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In an effort to provide tax relief for small businesses, Bedford County has eliminated its Merchant’s Capital tax. That tax requires that businesses calculate their inventories on January 1, and pay a certain percentage of tax on that.
District 1 Supervisor Dale Wheeler, who made the motion last month to eliminate this tax, said the tax put retailers in a dilemma as the end of the year approached. If they didn’t buy enough, they could run out of inventory. If they bought too much, they got taxed.
“We need to look for creative ways for people in business to stay in business,” he said.
Wheeler said that surrounding localities—Lynchburg, Roanoke and Roanoke County—have either a merchant’s capital or a business and professional license (BPOL) tax, which requires every business to pay a tax based upon revenues, whether they have inventory or not. Virginia allows localities to tax one way or the other, but not both.
“But Bedford County has neither,” said Wheeler, “so it looks mighty inviting to me if you want to start a business.”
Wheeler hopes that doing away with this tax will help small businesses. He also noted that businesses were on an honor system when it came to paying this tax as the county has no one on staff to check merchants’ inventory.
According to a news release by the county, the tax yielded $218,000 last year. Only seven out of Virginia’s 130 localities do not impose either a merchants’ capital or BPOL tax. The removal of this tax is retroactive to Jan. 1, 2011.
How will this affect businesses?
“At the end of the year I usually have $1 million in inventory,” commented Jeff Powers, of Powers Tractor and Equipment Company.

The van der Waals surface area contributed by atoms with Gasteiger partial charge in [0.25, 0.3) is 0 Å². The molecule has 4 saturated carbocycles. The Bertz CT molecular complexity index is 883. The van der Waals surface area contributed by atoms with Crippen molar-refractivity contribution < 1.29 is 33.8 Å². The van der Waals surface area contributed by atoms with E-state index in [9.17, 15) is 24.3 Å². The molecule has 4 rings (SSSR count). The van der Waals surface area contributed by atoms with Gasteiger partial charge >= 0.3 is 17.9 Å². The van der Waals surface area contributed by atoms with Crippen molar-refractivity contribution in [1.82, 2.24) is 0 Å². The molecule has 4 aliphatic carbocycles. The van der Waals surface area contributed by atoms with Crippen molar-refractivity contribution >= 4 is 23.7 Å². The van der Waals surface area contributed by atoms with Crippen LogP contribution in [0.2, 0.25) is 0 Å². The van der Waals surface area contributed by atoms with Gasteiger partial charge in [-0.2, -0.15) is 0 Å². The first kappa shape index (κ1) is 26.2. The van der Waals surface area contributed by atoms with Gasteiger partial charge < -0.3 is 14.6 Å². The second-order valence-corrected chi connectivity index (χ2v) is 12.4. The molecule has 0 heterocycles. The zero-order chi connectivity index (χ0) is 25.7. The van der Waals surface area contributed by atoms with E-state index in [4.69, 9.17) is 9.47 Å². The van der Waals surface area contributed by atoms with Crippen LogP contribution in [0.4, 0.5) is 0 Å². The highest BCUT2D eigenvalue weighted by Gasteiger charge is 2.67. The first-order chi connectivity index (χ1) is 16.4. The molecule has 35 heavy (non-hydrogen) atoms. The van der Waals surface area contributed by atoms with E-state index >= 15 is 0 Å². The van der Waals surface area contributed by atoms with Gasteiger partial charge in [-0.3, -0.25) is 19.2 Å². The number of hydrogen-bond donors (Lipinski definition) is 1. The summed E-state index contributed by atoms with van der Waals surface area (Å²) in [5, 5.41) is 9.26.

Powers called this a step in the right direction to help small businesses.
The tax always created a year-end problem.
“You don’t want to have any more inventory than you absolutely have to have,” he said.
Now that that tax is gone, Powers said that he will be able to take advantage of early order incentives that manufacturers offer. Previously, any benefit he got from these incentives would have been taxed away. It also eliminates the risk of not having enough inventory on hand in the spring.
“I applaud the supervisors,” he said. “I think it’s a step in the right direction.”
“It’s nice to have a little bit of relief,” said Stuart Woodford, of Moneta Farm and Home Center.
Woodford said that it’s good to see an exception to what has always been an increase in both taxes and regulations on small businesses. He said the supervisors’ action will offset other expenses that have increased.
“It was appreciated,” he commented.
Stuart and Jim Woodford operate the family business which his parents started in 1973.
The supervisors’ decision to keep the real estate tax rate at 50 cents per $100 of assessed value also amounted to a tax cut, according to the county news release, as overall property values in Bedford County dropped in last year’s reassessment. Some properties, however, did go up in value and the owners of these properties will get a higher tax bill this year.